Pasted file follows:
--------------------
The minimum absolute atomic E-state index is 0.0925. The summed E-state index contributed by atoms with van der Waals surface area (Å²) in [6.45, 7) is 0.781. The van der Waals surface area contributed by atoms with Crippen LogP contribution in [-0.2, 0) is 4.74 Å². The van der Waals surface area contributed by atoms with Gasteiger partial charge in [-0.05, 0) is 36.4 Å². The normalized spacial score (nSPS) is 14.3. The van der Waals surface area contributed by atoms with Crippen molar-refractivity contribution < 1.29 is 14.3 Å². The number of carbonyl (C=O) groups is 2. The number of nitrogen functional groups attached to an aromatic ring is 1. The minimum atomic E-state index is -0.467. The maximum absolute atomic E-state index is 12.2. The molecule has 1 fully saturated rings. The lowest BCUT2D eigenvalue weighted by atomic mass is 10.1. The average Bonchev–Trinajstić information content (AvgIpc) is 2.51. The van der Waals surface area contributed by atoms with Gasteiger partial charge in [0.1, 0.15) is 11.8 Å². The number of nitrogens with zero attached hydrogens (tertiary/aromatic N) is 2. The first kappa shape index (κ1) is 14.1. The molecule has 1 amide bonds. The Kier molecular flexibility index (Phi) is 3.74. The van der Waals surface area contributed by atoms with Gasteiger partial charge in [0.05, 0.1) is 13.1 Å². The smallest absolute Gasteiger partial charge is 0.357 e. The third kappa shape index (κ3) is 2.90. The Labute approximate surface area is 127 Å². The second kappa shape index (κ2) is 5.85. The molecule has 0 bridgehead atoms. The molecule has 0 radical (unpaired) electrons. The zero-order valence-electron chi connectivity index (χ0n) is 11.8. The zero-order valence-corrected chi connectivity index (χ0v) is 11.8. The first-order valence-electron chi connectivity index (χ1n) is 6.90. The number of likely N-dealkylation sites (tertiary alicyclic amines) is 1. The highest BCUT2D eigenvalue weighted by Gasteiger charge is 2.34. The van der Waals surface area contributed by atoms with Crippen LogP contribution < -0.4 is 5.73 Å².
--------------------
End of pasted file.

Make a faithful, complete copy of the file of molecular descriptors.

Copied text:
The minimum absolute atomic E-state index is 0.0925. The summed E-state index contributed by atoms with van der Waals surface area (Å²) in [6.45, 7) is 0.781. The van der Waals surface area contributed by atoms with Crippen LogP contribution in [-0.2, 0) is 4.74 Å². The van der Waals surface area contributed by atoms with Gasteiger partial charge in [-0.05, 0) is 36.4 Å². The normalized spacial score (nSPS) is 14.3. The van der Waals surface area contributed by atoms with Crippen molar-refractivity contribution < 1.29 is 14.3 Å². The number of carbonyl (C=O) groups is 2. The number of nitrogen functional groups attached to an aromatic ring is 1. The minimum atomic E-state index is -0.467. The maximum absolute atomic E-state index is 12.2. The molecule has 1 fully saturated rings. The lowest BCUT2D eigenvalue weighted by atomic mass is 10.1. The average Bonchev–Trinajstić information content (AvgIpc) is 2.51. The van der Waals surface area contributed by atoms with Gasteiger partial charge in [0.1, 0.15) is 11.8 Å². The number of nitrogens with zero attached hydrogens (tertiary/aromatic N) is 2. The first kappa shape index (κ1) is 14.1. The molecule has 1 amide bonds. The Kier molecular flexibility index (Phi) is 3.74. The van der Waals surface area contributed by atoms with Gasteiger partial charge in [0.05, 0.1) is 13.1 Å². The smallest absolute Gasteiger partial charge is 0.357 e. The third kappa shape index (κ3) is 2.90. The Labute approximate surface area is 127 Å². The second kappa shape index (κ2) is 5.85. The molecule has 0 bridgehead atoms. The molecule has 0 radical (unpaired) electrons. The zero-order valence-electron chi connectivity index (χ0n) is 11.8. The zero-order valence-corrected chi connectivity index (χ0v) is 11.8. The first-order valence-electron chi connectivity index (χ1n) is 6.90. The number of likely N-dealkylation sites (tertiary alicyclic amines) is 1. The highest BCUT2D eigenvalue weighted by Gasteiger charge is 2.34. The van der Waals surface area contributed by atoms with Crippen LogP contribution < -0.4 is 5.73 Å².